On Tuesday, November 29, the government asked both online and television content creators to register their businesses with the Kenya Film Classification Board (KFCB).
In a move aimed at re-defining the role of film agents in the country, KFCB allowed independent content creators to seek licences directly from the board.
KFCB’s acting chief executive officer, Christopher Wambua, noted that all necessary procedures were undertaken to ensure that the process is easy and efficient.
“In line with requirements of the Constitution of Kenya (2010), KFCB subjected the proposal to public participation through various media platforms,” the board CEO explained.
Content creators are expected to provide intrinsic details about their trade, including the type of content, line of production, revenue sources and necessary support they may need from the government.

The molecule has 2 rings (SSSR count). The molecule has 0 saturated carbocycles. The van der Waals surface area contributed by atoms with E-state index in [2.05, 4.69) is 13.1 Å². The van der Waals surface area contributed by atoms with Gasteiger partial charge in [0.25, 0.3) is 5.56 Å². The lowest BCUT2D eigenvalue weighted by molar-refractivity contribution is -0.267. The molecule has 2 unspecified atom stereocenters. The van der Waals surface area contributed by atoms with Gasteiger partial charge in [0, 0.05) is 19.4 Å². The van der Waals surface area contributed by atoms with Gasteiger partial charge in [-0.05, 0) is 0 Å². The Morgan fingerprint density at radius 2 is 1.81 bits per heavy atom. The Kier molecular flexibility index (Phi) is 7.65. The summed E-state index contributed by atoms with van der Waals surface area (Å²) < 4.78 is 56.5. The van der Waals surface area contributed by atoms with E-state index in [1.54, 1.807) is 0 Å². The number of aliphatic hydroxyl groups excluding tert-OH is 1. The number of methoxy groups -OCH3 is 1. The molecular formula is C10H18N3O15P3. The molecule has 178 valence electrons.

KFCB adopted the new model to protect Kenyan content creators from shrewd brokers manipulating them to secure licences.
“Stakeholders including industry players, endorsed the board’s proposal to confine the scope of film agent license to the provision of international standard services to foreign film and television producers,” Wambua told journalists.
Kenya has seen a surge in the number of online content creators since the onset of the pandemic.
A total of eleven Kenyan YouTubers and producer Brendern Denousse, popularly known as Ukweli, were on November 15 selected to join the 2023 cohort of YouTubeBlack Voices.
YouTube announced that the eleven were part of 40 content creators and two producers who will be trained on how to improve their channels.
The eleven Kenyans will also receive funding to the tune of Ksh8.5 million and mentorship on how to grow their audience.
Other successful content creators include Terence Creatives, Eric Omondi, Azziad Nasenya, Eve Mungai Crazy Kenar, King Julius of Wololo TV and Abel Mutua.